Read Together: Knuffle Bunny Too #2

  • angry
  • feel
  • friend
  • glad
  • worried

MA Standards:

Literature/RL.PK.MA.1: With prompting and support, ask and answer questions about a story or a poem read aloud.
Language/L.PK.MA.4: Ask and answer questions about the meanings of new words and phrases introduced through books, activities, and play.

Head Start Outcomes:

Social Emotional Development/
Social Relationships 7:
Recognizes and labels others’ emotions.
Approaches to Learning/Persistence & Attentiveness 1: Recognizes and labels others’ emotions.
Literacy Knowledge/Book Appreciation & Knowledge 2: Recognizes how books are read, such as front-to-back and one page at a time, and recognizes basic characteristics, such as title, author, and illustrator.
Literacy Knowledge/Book Appreciation & Knowledge 3: Asks and answers questions and makes comments about print materials.

PreK Learning Guidelines:

English Language Arts 2: Participate actively in discussions, listen to the ideas of others, and ask and answer relevant questions.
English Language Arts 3: Communicate personal experiences or interests.
English Language Arts 13: Relate themes and information in books to personal experiences.
English Language Arts 20: Generate questions and gather information to answer their questions in various ways.
Health Education 16: Recognize and describe or represent emotions such as happiness, surprise, anger, fear, sadness.

Read Together: Knuffle Bunny Too #2

© Commonwealth of Massachusetts, Department of Early Education and Care (Jennifer Waddell photographer). All rights reserved.

Hold up Knuffle Bunny Too by Mo Willems. Say, The author of this book is Mo Willems. Mo Willems is also the illustrator and photographer. He wrote the story and made the pictures.

Remind children that yesterday they looked at the pictures in the book and talked about what they thought was happening in the story. Say, Today we will read the story and see if what we thought was going to happen actually did happen.

Before You Read
Set a listening focus for children. Ask them to notice the different feelings the two girls have throughout the story. Say, Friends do lots of things together and sometimes they can feel happy, sad, or angry.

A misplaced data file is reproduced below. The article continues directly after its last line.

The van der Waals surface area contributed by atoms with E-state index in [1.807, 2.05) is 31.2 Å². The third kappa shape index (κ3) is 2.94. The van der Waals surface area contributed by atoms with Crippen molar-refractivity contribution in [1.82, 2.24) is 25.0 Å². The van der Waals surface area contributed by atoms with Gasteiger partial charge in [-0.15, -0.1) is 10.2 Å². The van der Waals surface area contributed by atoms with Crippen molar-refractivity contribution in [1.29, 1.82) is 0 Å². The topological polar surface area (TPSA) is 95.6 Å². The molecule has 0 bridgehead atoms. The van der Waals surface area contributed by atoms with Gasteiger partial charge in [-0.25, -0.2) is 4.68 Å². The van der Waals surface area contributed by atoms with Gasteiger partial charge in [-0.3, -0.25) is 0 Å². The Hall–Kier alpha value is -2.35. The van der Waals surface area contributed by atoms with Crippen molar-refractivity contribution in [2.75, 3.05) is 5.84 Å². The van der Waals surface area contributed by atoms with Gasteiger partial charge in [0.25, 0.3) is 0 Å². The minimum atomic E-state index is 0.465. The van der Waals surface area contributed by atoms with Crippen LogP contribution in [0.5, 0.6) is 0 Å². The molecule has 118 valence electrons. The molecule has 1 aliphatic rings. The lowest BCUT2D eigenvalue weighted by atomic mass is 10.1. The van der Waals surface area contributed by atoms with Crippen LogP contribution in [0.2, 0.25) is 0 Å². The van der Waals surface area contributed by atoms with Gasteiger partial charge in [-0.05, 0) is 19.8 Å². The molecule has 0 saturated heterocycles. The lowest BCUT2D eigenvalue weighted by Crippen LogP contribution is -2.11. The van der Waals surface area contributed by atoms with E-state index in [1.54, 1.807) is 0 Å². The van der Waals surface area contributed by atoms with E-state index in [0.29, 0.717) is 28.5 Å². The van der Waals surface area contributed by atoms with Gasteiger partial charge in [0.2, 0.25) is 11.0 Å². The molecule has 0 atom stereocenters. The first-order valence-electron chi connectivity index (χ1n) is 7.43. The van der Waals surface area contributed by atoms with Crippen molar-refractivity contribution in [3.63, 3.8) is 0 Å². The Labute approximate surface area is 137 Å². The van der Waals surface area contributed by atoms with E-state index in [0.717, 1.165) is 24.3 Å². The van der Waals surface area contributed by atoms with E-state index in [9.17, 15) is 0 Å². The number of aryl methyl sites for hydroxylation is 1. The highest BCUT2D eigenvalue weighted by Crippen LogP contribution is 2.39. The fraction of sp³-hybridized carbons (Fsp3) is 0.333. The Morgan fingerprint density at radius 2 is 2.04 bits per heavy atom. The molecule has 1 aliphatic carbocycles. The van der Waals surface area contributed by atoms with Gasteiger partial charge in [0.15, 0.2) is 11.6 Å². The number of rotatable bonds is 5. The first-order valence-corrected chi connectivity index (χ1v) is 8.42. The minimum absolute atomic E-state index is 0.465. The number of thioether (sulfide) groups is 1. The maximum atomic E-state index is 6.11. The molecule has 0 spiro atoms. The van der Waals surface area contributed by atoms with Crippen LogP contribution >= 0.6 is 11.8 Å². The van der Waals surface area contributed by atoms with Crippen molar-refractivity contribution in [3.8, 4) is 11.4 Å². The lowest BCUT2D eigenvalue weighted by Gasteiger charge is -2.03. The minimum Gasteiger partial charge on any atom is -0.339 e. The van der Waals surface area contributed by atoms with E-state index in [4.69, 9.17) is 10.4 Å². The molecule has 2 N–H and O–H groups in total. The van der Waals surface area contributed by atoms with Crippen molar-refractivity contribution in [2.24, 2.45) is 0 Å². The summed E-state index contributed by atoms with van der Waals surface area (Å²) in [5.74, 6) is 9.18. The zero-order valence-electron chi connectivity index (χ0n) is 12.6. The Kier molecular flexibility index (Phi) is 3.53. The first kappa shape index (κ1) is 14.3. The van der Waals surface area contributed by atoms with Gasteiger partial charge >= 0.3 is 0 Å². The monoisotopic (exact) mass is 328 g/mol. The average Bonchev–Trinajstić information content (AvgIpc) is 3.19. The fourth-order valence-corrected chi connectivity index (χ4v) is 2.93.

As You Read
Focus on the part of the book where Trixie and Sonja get their bunnies back and become friends. Ask questions such as:

  • Why do you think the girls are hugging their bunnies? How do you think they are feeling? How do you know?
  • Help children understand what worried means. Invite children to make a worried face with you. Ask, Why were the girls worried? Have you ever been worried? What were you worried about?
  • Reread the sentence “I’m glad you got your bunny back.” Emphasize the word glad as you point to it. Ask, What do you think the word glad means?

After You Read
Talk about the different feelings the girls felt at different times in the story. Have children to share a time when they had the same feelings. Encourage all children to participate in the discussion.

Educator Tip: Some children may not have the right words to accurately describe how they are feeling. Be cautious of answering for children and labeling their emotions too soon. Teach a variety of emotion words so children can describe when they are frustrated, anxious, or embarrassed.

Educator Tip: Point to the word friend on the last page. Explain that Trixie and Sonja are now best friends. Ask children to reflect on any new friendships they have at school or outside of school.

Adaptation: Have children who have difficulty sitting for lengths of time move around and act out feelings with their bodies and their faces as you read the story.

English Language Learners: Review vocabulary from Knuffle Bunny Too with children. Point to objects from the book, or show pictures of the objects and have English Language Learners say the name of the object in their home language. Repeat the word they say, then have them say the name of the object in English after you and use the word in a sentence.

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